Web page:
5 Ways the Phone Call’s Role is Changing in Customer Service

Customer Service | 5 minute read

5 Ways the Phone Call’s Role is Changing in Customer ServiceFor decades, the phone call was the dominant choice for getting customer service from a company (at least, if you couldn’t walk in their door). The emergence of email, and then the web, started to change the role of the phone call. That change accelerated dramatically in recent years as new channels appeared in rapid succession: Twitter, Facebook, online chat, mobile apps, SMS.

To get a sense of the pace, take a look at SMS. A recent study by Harris showed that 64% of consumers would rather text a company than call in. That’s a big demand for a channel that wasn’t even on the radar for most consumers 5 years ago!

So where does this leave the good ‘ole phone call? Is it going to start a graceful decline in popularity and importance? Not so fast!

1) Phone calls still dominate but are declining

Reality check: Phone calls are still the dominant channel for customer service. When ContactBabel surveyed 200 call centers, it found that 80.4% of inbound customer service interactions were over the phone. But there is a decline happening. Salesforce Research surveyed more than 1900 call center leaders who expect inbound phone calls to decrease by 9% in the next 12 to 18 months.

To understand how this relates to the new channels, take a look at the chart below from Dimension Data’s highly regarded Global Contact Centre Benchmarking Report, which draws from a survey of 900 call center managers.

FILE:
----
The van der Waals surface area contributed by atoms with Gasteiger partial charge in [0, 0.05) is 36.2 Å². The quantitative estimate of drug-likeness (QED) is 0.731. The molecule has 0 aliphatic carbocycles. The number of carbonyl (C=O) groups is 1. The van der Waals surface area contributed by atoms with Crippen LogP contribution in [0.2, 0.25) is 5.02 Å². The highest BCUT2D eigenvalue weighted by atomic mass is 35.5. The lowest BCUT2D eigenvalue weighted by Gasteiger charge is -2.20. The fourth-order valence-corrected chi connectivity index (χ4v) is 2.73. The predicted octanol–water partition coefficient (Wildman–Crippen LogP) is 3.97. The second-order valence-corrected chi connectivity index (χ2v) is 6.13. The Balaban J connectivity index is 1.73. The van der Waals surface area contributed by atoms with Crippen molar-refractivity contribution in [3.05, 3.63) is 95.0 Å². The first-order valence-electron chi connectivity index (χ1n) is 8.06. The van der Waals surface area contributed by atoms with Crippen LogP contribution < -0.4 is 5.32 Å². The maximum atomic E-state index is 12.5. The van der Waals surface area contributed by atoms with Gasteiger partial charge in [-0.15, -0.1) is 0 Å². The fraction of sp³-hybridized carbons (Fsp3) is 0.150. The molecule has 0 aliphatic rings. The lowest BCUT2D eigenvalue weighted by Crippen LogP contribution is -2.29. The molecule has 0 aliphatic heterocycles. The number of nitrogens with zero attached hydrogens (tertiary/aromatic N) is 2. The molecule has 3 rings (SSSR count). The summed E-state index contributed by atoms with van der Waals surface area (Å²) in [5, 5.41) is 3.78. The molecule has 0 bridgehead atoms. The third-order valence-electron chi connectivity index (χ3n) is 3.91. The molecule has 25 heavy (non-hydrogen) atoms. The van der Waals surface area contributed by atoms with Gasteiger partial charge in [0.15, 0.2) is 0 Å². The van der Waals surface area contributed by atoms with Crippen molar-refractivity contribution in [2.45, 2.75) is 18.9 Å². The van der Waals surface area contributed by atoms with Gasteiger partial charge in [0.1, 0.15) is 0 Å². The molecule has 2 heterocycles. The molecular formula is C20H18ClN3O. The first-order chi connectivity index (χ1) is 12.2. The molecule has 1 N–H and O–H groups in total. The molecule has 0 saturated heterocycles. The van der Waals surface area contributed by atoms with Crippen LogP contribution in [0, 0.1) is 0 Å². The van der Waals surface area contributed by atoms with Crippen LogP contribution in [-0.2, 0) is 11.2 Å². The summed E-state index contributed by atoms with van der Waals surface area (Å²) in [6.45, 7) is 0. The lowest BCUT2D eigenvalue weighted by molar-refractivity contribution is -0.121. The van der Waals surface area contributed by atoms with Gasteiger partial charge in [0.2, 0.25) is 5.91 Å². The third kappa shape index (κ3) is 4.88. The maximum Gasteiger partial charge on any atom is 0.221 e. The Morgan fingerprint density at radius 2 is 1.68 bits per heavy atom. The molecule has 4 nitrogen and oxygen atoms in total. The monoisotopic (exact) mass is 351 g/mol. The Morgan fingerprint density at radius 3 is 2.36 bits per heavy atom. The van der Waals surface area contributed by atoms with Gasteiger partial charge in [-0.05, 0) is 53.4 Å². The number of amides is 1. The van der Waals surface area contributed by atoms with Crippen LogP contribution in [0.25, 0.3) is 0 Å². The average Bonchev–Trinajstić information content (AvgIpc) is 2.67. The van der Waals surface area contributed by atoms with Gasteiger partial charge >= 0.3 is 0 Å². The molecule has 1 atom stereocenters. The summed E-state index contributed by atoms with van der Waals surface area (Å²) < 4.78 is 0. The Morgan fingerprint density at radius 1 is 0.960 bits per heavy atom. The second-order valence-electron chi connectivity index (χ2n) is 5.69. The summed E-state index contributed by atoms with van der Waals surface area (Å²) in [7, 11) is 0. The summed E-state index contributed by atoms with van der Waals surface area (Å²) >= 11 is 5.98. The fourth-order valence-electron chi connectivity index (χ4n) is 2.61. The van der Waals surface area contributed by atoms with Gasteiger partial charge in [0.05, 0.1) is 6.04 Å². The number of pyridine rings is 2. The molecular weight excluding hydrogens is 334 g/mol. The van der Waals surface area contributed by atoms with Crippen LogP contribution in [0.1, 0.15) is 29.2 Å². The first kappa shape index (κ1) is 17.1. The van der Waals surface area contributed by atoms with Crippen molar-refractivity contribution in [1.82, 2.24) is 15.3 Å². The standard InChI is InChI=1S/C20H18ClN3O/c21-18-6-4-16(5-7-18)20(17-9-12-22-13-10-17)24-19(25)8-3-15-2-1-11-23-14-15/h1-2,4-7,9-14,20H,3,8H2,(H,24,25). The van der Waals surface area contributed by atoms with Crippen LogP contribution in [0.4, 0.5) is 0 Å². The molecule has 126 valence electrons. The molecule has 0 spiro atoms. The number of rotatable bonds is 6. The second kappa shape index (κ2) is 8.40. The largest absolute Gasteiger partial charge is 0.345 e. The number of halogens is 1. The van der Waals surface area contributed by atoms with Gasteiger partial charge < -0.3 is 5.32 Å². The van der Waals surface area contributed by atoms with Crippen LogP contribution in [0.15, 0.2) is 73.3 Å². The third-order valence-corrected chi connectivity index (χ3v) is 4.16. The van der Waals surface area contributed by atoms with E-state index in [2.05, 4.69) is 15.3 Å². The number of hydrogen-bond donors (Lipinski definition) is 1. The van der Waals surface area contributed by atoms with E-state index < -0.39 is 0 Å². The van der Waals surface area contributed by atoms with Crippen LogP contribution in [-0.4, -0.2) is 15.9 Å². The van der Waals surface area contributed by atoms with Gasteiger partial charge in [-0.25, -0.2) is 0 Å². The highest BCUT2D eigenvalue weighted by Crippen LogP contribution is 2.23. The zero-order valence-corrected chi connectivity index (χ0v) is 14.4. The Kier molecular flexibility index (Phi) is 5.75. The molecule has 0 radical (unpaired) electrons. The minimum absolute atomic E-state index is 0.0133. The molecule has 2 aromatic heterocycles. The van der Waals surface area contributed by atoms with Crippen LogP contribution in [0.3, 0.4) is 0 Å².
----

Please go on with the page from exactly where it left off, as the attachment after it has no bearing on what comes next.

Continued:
Channel Changes - Dimension Data


What’s feeding this decline? Part of it is the near-universal dislike of talking to a call center. In a recent survey of 2000 Americans (aged 18 to 65), 80% said calling traditional customer service phone lines is “inconvenient”.

2) Younger folks dislike phone calls the most

Millennials, in particular, are leading the charge away from the phone call. A survey by Desk.com found that 34% of them would rather “get their teeth cleaned” than call a customer service line. All joking aside, younger customer perception matters a great deal because this demographic will encompass 50% of the US workforce by 2020, 75% by 2030.

That survey by Desk.com yielded the following ranking of channel preferences:


Millenial Channel Prefs - Desk.com

For comparison, see the chart below, from Harris Interactive Research, which shows the preferences for “Gen Y” and how they are likely to change in the near future. Voice remains dominant, although decreasing. Both voice and email are giving way to increases in social media, text (SMS), and chat.


Channel Choice, Gen Y (Harris, 2013)

3) BUT! Phone calls still play a critical role in the mix

The quantitative decline illustrated above doesn’t tell the whole story. People dislike using the phone but still see it as the best tool for the job. We know, at an instinctive level, why a live agent conversation stands apart: When you have a tough issue to discuss; when there is an urgent matter; when self-service options have left you frustrated, we want to talk to another human to cut through it all.

Consider these two data points:

  1. 61% of respondents expect headcount growth in the next 12 months, with only 10% forecasting a drop in agent numbers.